The following information is derived from Barry Bolton's New General Catalogue, a catalogue of the world's ants.
- terricola. Formica (Tapinoma) terricola Buckley, 1866: 168 (w.q.m.) U.S.A. Combination in Prenolepis: Mayr, 1876: 78; in Paratrechina: Emery, 1925b: 223; in Nylanderia: LaPolla, Brady & Shattuck, 2010a: 127. Junior synonym of vividula: Mayr, 1876: 78; Smith, M.R. 1951a: 849. Revived from synonymy and senior synonym of melanderi: Trager, 1984b: 81. See also: Kallal & LaPolla, 2012: 33.
- melanderi. Prenolepis melanderi Wheeler, W.M. 1903b: 104, fig. 8 (w.q.m.) U.S.A. Wheeler, G.C. & Wheeler, J. 1953c: 144 (l.). Combination in Pr. (Nylanderia): Emery, 1914f: 422; in Paratrechina (Nylanderia): Emery, 1925b: 223. Subspecies of vividula: Smith, M.R. 1951a: 849. Junior synonym of terricola: Trager, 1984b: 81.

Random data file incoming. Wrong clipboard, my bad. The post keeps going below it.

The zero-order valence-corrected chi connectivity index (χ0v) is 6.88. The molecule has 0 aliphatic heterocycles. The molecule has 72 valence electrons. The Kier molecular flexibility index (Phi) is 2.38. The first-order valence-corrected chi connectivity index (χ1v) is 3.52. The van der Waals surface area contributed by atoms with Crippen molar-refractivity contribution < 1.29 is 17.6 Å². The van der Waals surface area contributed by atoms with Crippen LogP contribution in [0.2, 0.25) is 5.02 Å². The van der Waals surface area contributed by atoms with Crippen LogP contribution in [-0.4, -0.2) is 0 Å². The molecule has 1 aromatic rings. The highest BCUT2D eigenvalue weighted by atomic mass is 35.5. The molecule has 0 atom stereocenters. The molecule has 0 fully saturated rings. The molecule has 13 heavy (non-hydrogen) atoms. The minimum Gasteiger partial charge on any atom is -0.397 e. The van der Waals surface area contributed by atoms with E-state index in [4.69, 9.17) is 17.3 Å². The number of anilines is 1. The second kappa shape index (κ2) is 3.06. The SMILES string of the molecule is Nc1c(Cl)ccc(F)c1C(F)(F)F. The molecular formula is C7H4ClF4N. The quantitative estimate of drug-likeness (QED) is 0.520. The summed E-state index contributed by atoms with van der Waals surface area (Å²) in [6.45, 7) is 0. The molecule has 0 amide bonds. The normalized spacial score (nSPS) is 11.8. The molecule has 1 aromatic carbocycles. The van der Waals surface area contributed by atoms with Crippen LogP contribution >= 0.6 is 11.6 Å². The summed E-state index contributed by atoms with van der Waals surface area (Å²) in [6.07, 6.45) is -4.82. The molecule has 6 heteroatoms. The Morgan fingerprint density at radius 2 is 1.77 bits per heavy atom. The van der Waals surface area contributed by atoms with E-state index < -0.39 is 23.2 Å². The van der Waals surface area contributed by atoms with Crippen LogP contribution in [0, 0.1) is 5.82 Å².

- Formica terricola: Neotype, worker, 12mi. NE Leakey, Real County, Texas, United States, 19 March 1970, O. Francke, Los Angeles County Museum of Natural History; (3 workers from nest series in Museum of Comparative Zoology).
- Prenolepis melanderi: Lectotype, worker, New Braunfels, Comal County, Texas, United States, Museum of Comparative Zoology. ,
Unless otherwise noted the text for the remainder of this section is reported from the publication that includes the original description.
Kallal & LaPolla (2012) - Measurements (n=30) TL: 1.96–2.63; HW: 0.46–0.57; HL: 0.55–0.67; EL: 0.12–0.18; SL: 0.60–0.75; PW: 0.34–0.43; WL: 0.61–0.89; GL: 0.71–1.26; PH: 0.16–0.29; PFL: 0.45–0.61; PFW: 0.11–0.19. SMC: 5–10; PMC: 1–6; MMC: 1–4. Indices: CI: 77–96; REL; 20–28: SI: 102–118; FI: 75–95.